It was adding up to be a perfect night: the hubs was out of town, the kids were bathed and starting to rub their eyes and this momma had her eye on a nice cup of tea and a new book. Okay, why lie, all I wanted was a glass of wine, my jammies and Bravo. Marjorie went down sweet and cuddly as usual. And then, 30-minutes later, I heard it. That cry that only a mother knows. That cry that says: something is wrong. I ran to her room, opened the door and knew smelled the problem. EVERYWHERE. Her dinner (I'll save you the graphics) was E.V.E.R.Y.W.H.E.R.E. The walls, her bedding, her blankets, the carpet, her face, her hair. I sat there staring at her in shock. Where do I start? What do I do? Why isn't Jordan here? I want my mom! Marjorie stared back at me as if saying, "Mom, get your shit together and get me out of this crib." I jolted out of my vomit trance and sprung into action. Bath, yes, put her in the path. I put Marjorie in the tub and started to clean...and clean...and clean. I ran between throwing all blankets in the laundry to rinsing her in the tub. Sadly, we lost her beloved Minnie Mouse jammies in the Norovirus Battle of 2017. They fought a hard fight, but in the end did not make it and were sacrificed to the trash. Thirty minutes later, everyone was clean and the house smelled like a FeBreeze factory. Marjorie was happy as a bug as we waited for her beloved and sacred blanket to finish washing. 'Okay,' I thought, 'just an upset tummy. We are all good. Deep breath.' WRONG. Oh I was so wrong. All. Night. Long. My heart broke for my baby girl. Her energy quickly depleted and she rested in my arms all night. I sat watching over her and memories of cancer days floated in and out of my mind. Even though I was so tired, I was so thankful this was just a tummy bug. Perspective is everything. The next morning she seemed okay, so I left her with our sweet nanny as I ran some last minute errands for my upcoming trip. I was finally going to hear and meet my idol, Bren√© Brown. The trip was days away and I was already giddy with butterflies with the chance to meet her and thank her for her incredible work. And then I woke up early Sunday morning with a text from our nanny... 'SHIIIIT! It's contagious. It wasn't an upset tummy from too much cheese. (Marjorie takes after her momma - cheese is LIFE). 'Okay, deep breath.' I thought, 'That doesn't mean you are going to get it, McCall. Wait, do I feel queasy. Nope. Not at all.' I rolled out of bed with positive thoughts flowing like lava through my brain, willing myself to be well. 'I am fine. I am a mom. We don't get sick. I won't get sick.¬†I am NOT missing Bren√©.' Sunday dragged along. It was freezing outside and Marjorie was still on the mend so we were sequestered ¬†indoors - every mother's dream nightmare. My queasiness rose in parallel to the kids' cabin fever and by 4pm, I knew I was going down. I called my sweet mother-in-law for back up, but it would be over two hours before she appeared at my door. Those three hours were a defining moment in my motherhood journey. As the cold sweats kicked in, I limped quickly into my bathroom with two tiny humans trailing behind me. One crying to be held and the other with his costume box asking, "Momma, which costume should we put on first?" 'Come on, McCall, you can do this. You've got this. Single mothers across the country have to do this. You. Can. Do. This.' And thus began the Battle of Norovirus 2017. My sister, who is an infectious disease doctor at the NIH (National Institute of Health), told me this was a classic norovirus case. Then she proceeded to explain that it was a highly contagious passed along by microscopic fecal matter on our hands. I stopped her there, thanked her for her consulting and headed into battle. "Mom, can you tie my cape on? Be sure not to get it backwards. You need the shield to be out." Manning, clearly not phased by what was going on, waited behind me with the patience of a four-year-old for me to help with his costume. I turned around, dizzy and weak, tied on his cape (the proper way) while holding his baby sister. I'm not sure what happened the next few hours or even day, but now that I'm on the other side I've had time to reflect on the many lessons and, yes, blessings of the Norovirus Battle of 2017. Moms can do (and survive) ANYTHING. And I mean ANYTHING. Moms can multitask like a BOSS. Who else can be sick while holding a toddler and tie a Superman cape...the right way? Moms are THE smartest people on the planet. When I posted my Norovirus Day 5 Diary pic, I got more tips and tricks on how to clean the hell out of toys (READ: throw everything in the bathtub with bleach)    Moms are the FUNNIEST people on the planet.¬†Sharing my misery with fellow mommas, not only made the situation better, it made it HILARIOUS. Life is going to throw us curve balls, rather than bitch and moan - call a girlfriend who will provide some 'Me Too' empathy and will make you laugh so hard your stomach hurts.    Life somehow seems to workout when moms are involved.¬†Needless to say, I was devastated when I had to cancel my trip to meet Bren√© Brown. However, I knew taking care of myself comes first and I also did not want to expose Baton Rouge to the plague. Despite her fun/tough exterior, my mom gets nervous and she knew how much this meant to me. Little did I know, she spent the day rehearsing what to say to¬†Bren√©. She knew her time would be limited and wanted to tell¬†Bren√© everything about me. My mom did great, even though she said I speak on 'body imaging' instead of 'body image'. So I'm pretty sure¬†Bren√© thinks I'm a x-ray tech now. I didn't care. My mom's effort to still make the evening special from a distance had me bawling. It is not every day you get a video of your parents with¬†Bren√© giving you a personal get well message. Cue. The. TEARS.   So, yes, I did not get to meet¬†Bren√©. Yes, my entire house now reeks of bleach and so do I (Pretty sure I've lost sensation in my finger tips). Yes, I continue to go around with a bleach sponge, wiping everything down. But after it is all said¬†and done, a little norovirus can't get my spirits down. There is something hilarious about dunking 3,987 legos, hot wheels and train tracks in bleach. Above all else, there is something beautiful in the gift of perspective. The day I felt human again, I received a letter in the mail. It was a card from Zoe McGowan's mother. I opened the small envelope and tears filled my eyes as I saw sweet Zoe's picture. It was the prayer card from her funeral. (Read more about Zoe) Tears rolling down my cheeks, I looked up as Manning and Marjorie gleefully played in the¬†bath tub. Rather than spend my days asking God, "Why?" I embrace the perspective that comes my way daily from my own experiences and from my fellow eating disorder warriors and cancer moms. Life moves so fast and it is totally okay to bitch and grumble when life throws us curve balls. If there is one thing my recovery and¬†Bren√© has taught me, it is that life can be both. We can be both flustered, annoyed AND grateful. We can have perspective AND still wish away the ¬†laundry and lego piles (especially when you step on one barefoot, ouch). Let your heart feel both. Find perspective and humor. Reach out for empathy. Let yourself cry. And remind yourself, you will survive. Thanks for the lessons Norovirus, until next time...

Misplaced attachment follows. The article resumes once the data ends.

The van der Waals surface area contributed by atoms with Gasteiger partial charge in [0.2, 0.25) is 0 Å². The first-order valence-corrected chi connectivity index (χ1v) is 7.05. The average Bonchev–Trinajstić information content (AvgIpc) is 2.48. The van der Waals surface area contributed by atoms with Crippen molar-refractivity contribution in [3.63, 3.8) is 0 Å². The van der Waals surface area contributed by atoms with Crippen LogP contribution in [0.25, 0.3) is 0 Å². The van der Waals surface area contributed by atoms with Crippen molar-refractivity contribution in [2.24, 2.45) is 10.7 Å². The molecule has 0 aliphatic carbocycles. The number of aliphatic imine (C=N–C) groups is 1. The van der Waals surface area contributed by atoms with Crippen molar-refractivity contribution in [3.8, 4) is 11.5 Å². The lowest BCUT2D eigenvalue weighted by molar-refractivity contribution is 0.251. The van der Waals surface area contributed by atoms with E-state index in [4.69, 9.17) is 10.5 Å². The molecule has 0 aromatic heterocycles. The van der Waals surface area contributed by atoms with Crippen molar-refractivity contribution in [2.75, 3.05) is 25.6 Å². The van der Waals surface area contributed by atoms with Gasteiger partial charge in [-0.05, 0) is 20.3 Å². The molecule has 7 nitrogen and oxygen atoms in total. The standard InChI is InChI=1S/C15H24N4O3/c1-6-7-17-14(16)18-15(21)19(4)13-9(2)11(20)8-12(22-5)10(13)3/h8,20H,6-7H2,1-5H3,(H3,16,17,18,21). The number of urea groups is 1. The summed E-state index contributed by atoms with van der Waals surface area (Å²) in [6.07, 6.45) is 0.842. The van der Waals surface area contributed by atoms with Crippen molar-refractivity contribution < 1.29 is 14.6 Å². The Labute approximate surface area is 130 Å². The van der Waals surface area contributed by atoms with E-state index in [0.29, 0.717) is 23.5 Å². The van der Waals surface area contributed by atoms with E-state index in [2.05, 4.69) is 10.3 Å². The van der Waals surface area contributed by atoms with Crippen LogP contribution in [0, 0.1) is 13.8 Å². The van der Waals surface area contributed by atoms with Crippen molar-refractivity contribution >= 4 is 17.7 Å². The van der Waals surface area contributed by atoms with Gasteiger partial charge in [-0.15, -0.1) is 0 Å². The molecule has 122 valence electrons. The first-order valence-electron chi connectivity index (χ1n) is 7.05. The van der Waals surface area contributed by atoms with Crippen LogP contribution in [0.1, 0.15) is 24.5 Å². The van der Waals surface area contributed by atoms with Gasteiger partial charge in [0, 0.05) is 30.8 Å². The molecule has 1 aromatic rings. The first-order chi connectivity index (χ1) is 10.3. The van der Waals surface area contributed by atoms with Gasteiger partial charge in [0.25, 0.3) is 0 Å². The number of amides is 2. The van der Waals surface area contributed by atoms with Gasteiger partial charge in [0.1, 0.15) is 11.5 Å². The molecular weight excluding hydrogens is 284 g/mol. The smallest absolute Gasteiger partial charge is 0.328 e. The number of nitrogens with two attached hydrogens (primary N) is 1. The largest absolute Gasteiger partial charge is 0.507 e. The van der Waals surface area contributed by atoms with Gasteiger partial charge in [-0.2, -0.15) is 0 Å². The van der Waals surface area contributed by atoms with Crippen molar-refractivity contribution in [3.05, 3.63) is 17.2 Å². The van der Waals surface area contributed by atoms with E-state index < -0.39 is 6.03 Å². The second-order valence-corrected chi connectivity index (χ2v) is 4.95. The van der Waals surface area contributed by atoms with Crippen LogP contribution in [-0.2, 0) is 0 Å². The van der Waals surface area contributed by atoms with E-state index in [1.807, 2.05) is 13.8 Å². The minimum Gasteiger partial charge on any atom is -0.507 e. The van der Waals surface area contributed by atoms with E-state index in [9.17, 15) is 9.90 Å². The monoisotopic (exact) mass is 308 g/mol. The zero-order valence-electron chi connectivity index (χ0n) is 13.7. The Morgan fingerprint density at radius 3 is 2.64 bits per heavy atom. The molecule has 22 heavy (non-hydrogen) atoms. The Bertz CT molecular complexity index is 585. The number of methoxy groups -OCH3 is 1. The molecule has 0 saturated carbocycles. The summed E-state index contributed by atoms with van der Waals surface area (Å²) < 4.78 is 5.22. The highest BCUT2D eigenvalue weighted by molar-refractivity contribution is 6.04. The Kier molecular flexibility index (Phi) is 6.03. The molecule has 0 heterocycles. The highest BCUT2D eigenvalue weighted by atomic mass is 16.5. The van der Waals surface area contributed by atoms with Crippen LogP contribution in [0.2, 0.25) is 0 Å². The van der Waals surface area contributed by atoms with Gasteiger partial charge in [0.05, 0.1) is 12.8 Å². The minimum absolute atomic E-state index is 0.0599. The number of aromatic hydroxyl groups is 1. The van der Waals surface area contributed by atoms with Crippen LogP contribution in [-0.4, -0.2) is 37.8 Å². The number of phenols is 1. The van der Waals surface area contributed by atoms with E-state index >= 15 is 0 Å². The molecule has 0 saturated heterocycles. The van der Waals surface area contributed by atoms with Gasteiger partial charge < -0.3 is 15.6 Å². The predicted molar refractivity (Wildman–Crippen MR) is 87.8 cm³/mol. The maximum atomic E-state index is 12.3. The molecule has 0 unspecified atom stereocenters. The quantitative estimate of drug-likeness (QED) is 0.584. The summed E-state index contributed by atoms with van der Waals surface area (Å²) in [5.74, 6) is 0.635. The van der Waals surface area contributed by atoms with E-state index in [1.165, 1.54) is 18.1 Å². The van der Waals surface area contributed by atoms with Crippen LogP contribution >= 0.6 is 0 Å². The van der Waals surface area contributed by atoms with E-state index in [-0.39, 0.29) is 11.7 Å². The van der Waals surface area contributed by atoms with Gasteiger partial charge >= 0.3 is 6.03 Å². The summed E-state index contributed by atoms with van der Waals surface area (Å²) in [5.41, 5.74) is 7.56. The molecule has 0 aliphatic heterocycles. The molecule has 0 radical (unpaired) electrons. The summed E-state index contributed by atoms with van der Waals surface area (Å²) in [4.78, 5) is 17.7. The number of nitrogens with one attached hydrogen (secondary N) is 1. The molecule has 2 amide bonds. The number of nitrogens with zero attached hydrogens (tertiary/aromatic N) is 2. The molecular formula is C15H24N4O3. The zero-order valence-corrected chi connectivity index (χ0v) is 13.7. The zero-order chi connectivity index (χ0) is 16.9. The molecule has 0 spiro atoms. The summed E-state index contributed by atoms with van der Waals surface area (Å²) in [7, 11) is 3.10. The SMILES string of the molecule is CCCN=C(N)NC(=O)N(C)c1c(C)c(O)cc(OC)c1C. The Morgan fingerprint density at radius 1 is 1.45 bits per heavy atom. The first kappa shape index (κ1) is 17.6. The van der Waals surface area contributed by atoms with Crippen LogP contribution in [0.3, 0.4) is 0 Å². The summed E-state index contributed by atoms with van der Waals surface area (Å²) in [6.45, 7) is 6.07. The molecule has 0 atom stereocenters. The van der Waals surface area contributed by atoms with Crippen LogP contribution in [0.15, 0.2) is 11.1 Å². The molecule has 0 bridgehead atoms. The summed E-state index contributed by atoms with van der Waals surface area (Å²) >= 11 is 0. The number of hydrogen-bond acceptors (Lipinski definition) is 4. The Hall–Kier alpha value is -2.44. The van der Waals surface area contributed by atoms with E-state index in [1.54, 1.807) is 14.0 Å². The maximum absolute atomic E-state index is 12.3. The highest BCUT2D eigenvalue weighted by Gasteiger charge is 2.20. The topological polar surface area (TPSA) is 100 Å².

Brene Brown, Family, Motherhood